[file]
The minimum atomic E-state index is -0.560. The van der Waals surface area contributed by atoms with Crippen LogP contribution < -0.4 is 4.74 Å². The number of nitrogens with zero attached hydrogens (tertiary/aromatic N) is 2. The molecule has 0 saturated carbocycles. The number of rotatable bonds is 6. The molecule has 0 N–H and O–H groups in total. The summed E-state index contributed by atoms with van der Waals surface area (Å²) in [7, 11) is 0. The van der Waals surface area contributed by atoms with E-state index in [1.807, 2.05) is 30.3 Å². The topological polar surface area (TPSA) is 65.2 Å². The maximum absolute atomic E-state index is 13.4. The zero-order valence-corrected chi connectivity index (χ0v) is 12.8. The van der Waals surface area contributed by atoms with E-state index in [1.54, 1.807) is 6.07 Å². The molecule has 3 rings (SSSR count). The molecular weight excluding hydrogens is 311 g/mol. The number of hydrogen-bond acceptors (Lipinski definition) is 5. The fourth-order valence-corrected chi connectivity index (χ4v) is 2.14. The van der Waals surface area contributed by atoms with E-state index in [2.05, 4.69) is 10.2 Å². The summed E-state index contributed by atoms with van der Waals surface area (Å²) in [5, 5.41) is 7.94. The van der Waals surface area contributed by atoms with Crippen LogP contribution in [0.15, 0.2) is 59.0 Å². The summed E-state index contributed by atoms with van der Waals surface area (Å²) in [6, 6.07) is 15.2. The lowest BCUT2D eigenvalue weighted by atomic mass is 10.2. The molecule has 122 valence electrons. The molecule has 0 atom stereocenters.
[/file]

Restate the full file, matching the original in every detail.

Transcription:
The minimum atomic E-state index is -0.560. The van der Waals surface area contributed by atoms with Crippen LogP contribution < -0.4 is 4.74 Å². The number of nitrogens with zero attached hydrogens (tertiary/aromatic N) is 2. The molecule has 0 saturated carbocycles. The number of rotatable bonds is 6. The molecule has 0 N–H and O–H groups in total. The summed E-state index contributed by atoms with van der Waals surface area (Å²) in [7, 11) is 0. The van der Waals surface area contributed by atoms with E-state index in [1.807, 2.05) is 30.3 Å². The topological polar surface area (TPSA) is 65.2 Å². The maximum absolute atomic E-state index is 13.4. The zero-order valence-corrected chi connectivity index (χ0v) is 12.8. The van der Waals surface area contributed by atoms with E-state index in [1.54, 1.807) is 6.07 Å². The molecule has 3 rings (SSSR count). The molecular weight excluding hydrogens is 311 g/mol. The number of hydrogen-bond acceptors (Lipinski definition) is 5. The fourth-order valence-corrected chi connectivity index (χ4v) is 2.14. The van der Waals surface area contributed by atoms with E-state index in [2.05, 4.69) is 10.2 Å². The summed E-state index contributed by atoms with van der Waals surface area (Å²) in [5, 5.41) is 7.94. The van der Waals surface area contributed by atoms with Crippen LogP contribution in [0.15, 0.2) is 59.0 Å². The summed E-state index contributed by atoms with van der Waals surface area (Å²) in [6, 6.07) is 15.2. The lowest BCUT2D eigenvalue weighted by atomic mass is 10.2. The molecule has 122 valence electrons. The molecule has 0 atom stereocenters.